Clustering for NemaGene Meloidogyne incognita v 2.0
Clustering was performed by first building 'contigs' of ESTs with identical or nearly identical overlapping sequence and second, by bringing together related contigs to form 'clusters'. Contig member ESTs should all derive from identical transcripts whereas cluster members might derive from the same gene yet represent different transcript splice isoforms or transcripts from multigene families with extremely high sequence identity. The raw traces for submitted ESTs were base-called using Phred and assembled to form contigs using Phrap. Although Phrap is a program intended for genome assembly, it has been applied previously to ESTs with modifications. To determine initial assembly quality, the largest contigs were inspected using the assembly viewer Consed. Misassemblies bringing unrelated ESTs together into giant contigs usually resulted from the alignment of long poly(A) tails. To eliminate these assemblies of otherwise dissimilar ESTs, Phrap parameters (forcelevel 1, minmatch 20 and minscore 100) were adjusted and Phrap was rerun.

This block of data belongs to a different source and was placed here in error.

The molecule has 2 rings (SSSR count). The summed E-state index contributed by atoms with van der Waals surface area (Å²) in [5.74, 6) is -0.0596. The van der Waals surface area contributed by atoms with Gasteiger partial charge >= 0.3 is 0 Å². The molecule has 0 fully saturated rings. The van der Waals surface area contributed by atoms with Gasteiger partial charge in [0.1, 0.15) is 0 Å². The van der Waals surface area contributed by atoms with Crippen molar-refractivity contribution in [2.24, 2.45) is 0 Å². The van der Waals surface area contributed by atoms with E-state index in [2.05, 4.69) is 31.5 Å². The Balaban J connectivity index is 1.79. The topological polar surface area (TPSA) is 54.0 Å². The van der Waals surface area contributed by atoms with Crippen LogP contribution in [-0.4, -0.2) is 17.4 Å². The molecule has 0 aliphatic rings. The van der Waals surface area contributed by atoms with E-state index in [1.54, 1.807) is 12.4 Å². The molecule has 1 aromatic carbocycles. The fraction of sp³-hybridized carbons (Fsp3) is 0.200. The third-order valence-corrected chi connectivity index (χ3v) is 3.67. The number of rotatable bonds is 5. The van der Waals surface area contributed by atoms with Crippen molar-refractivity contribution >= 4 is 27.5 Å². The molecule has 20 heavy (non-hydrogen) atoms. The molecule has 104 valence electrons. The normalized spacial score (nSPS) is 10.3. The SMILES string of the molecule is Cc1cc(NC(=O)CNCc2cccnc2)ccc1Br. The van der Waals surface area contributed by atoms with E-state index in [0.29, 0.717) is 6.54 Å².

Once acceptable assembly parameters were obtained, Phrap was run to generate a first-draft assembly. Contigs with only one member EST (singletons) were removed from consideration until the trimming and cluster building stage. All contigs with more than three member ESTs was screened for misassemblies using Consed tools and newly written scripts. Misassemblies were recognized by: regions of high quality unaligned sequence; multiple runs of poly(A) and/or poly(T) (at least 15 nucleotides with no more than a one non-A/T base); internal poly(A) and/or poly(T) runs (> 50 nucleotides from either end of a contig and ≥ 15 or more nucleotides long with no more than one non-A/T base; internal stretches of low consensus quality (> 30 nucleotides from either end of a contig and ≥ 50 nucleotides where 90% of the nucleotides had a consensus quality below Phred 20). Contigs flagged for possible misassembly were manually edited in Consed and potentially chimeric ESTs and other suspect ESTs were identified and removed from the pool of traces. Chimerism can result from multiple-insert cloning or mistracking of sequence gel lanes. The project was reassembled with Phrap and screened again as above. All contigs with more than three members were examined again in Consed to eliminate additional misassemblies not resolved by the initial screens. In total, around 450 contigs were examined manually and around 200 were edited. For each contig, a consensus sequence of all EST members was generated. Contigs (now including singleton EST contigs) were then trimmed to high quality and any internal consensus position with a calculated quality value below 12 was changed to an N (unknown base).